2 I, the mighty whale, give warmth and food to the Kwakiutl, people of the great water. As the men push their sixty-man canoes, through the surf, I lead them with a humongous splash to best fishing. From the shore, the tall, cedar trees wave their thick branches in the west wind.
3 Fierce and tempestuous, the Kwakiutl fight my brother, the dashing waves as they struggle to bring their nets full of salmon onto the rocky shore. Proudly and loudly, I will sing the song of the Kwakiutl.
4 Working outside, the towering men hunt elk in the cold, misty forest Working outside, the towering men hunt elk in the cold, misty forest. Feminine and generous, the women weave soft clothes for their families from cedar bark. Happily and thankfully, the children gather juicy blueberries by the rapid stream.
5 From a burning cedar, the men scrape the inside of a glowing log for a solid canoe. Wisely and intelligently, the women cook tender deer over the blazing campfire. Polite and splendid, the children help clean the plank campfire. Polite and splendid, the children help clean the plank houses facing the ocean.
6 Irate and perturbed, the Kwakiutl, my people, spot white clouds on my brother the roaring sea. My sister, the massive, gray rocks, block their passage to our joyful village. Running toward the shore, the Kwakiutl watch the gigantic canoes carrying white men with face like bear.
7 Unable to land their canoes, these men left the cold, blue water of the Kwakiutl tribe for a season. Around the flaming fire, my people celebrate with skin drums and wild dancing at their potlaches.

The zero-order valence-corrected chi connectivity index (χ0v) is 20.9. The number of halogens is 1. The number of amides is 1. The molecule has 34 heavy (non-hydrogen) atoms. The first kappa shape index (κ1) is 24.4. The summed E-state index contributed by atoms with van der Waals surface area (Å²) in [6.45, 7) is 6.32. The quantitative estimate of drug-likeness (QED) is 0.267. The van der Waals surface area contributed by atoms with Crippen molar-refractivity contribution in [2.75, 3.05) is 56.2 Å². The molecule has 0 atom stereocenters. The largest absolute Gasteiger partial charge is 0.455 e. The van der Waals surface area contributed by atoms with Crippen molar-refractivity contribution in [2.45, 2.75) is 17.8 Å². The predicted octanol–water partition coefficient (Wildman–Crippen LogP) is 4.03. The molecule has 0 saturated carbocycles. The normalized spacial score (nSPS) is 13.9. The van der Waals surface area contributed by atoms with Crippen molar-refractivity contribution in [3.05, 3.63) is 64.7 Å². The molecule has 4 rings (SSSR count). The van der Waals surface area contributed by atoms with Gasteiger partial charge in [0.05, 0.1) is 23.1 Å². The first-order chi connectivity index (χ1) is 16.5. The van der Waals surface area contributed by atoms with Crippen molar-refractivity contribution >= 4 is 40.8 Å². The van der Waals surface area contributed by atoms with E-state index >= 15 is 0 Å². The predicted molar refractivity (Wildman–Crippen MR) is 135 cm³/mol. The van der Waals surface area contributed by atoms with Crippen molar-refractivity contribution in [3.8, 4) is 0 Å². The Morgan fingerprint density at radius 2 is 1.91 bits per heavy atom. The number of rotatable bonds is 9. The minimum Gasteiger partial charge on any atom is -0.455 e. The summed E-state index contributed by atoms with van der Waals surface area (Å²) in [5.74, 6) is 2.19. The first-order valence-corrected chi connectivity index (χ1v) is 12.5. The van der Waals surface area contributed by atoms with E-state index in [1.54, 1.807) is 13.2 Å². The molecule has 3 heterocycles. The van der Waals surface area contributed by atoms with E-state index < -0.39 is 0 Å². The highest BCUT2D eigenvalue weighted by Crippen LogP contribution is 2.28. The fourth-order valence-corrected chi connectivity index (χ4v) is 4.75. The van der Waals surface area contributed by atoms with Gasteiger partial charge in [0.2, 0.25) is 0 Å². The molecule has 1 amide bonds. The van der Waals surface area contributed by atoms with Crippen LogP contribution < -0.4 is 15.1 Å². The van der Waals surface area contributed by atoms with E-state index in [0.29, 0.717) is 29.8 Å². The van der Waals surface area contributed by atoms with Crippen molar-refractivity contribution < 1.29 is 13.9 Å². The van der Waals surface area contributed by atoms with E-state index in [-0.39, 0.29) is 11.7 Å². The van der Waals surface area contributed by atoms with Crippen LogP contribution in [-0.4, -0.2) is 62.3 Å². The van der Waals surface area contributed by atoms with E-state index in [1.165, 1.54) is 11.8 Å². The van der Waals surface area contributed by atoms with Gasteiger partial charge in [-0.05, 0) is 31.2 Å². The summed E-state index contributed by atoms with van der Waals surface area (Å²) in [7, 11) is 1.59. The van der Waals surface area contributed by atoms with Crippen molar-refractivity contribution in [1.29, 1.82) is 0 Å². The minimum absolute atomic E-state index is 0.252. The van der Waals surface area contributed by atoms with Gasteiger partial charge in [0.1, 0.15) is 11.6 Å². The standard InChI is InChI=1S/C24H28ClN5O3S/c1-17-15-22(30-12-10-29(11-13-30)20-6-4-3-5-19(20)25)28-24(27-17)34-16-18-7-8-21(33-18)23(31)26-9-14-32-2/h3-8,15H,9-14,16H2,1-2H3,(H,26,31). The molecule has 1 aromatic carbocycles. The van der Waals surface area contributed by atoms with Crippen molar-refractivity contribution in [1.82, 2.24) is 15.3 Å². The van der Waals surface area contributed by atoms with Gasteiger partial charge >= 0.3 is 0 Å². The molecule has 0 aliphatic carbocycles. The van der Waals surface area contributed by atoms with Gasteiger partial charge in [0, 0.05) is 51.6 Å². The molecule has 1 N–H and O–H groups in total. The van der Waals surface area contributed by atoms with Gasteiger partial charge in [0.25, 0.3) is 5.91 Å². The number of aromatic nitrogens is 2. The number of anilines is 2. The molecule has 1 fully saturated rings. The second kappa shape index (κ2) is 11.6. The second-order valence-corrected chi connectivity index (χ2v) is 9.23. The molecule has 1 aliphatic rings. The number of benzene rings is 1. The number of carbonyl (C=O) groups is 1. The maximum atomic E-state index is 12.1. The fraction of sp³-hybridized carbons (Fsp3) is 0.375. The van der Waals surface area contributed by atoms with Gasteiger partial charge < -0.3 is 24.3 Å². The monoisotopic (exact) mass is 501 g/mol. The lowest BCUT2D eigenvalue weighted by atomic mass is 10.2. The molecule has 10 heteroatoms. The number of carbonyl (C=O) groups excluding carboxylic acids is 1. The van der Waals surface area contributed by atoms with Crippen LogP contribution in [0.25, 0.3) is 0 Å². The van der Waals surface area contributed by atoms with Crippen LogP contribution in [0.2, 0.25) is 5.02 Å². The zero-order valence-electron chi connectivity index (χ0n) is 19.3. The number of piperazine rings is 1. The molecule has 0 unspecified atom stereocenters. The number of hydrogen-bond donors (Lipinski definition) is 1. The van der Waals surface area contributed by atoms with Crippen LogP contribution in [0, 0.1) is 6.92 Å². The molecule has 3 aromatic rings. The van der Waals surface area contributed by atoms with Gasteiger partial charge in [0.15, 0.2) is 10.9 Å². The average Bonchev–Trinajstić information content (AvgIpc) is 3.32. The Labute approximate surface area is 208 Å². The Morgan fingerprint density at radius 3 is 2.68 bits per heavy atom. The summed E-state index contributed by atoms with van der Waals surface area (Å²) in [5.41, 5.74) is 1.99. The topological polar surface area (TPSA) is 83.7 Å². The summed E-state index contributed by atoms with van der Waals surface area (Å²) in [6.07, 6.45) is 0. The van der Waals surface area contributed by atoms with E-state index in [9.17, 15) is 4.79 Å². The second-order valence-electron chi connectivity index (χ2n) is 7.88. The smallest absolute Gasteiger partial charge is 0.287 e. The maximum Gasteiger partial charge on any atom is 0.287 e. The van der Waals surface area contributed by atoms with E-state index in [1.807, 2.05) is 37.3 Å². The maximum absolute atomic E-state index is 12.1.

8 Today my people, the Kwakiutl, strive as fisherman in the great troubled water. Working in the forest, they cut down my friend the cedar to make houses for the white man. Tanned and hard working, many Kwakiutl still live in the land of their fathers.
9 Slowly and cheerfully, most children go to the white man’s school Slowly and cheerfully, most children go to the white man’s school. At powwow, all of the Kwakiutl still celebrate the potlatch of their forefathers.
10 I, the strong whalepredict many good thingsfor my tribe, the Kwakiutl. Knowledgeable and superior, my people will maintain the traditions of their elders. Excellently and splendidly , their native language will never disappear.
11 From the ocean, I, the mighty whale, will provide food and warmth for my people, children of the cedar. This is the legend of the Kwakiutl tribe, people of the whale, my people.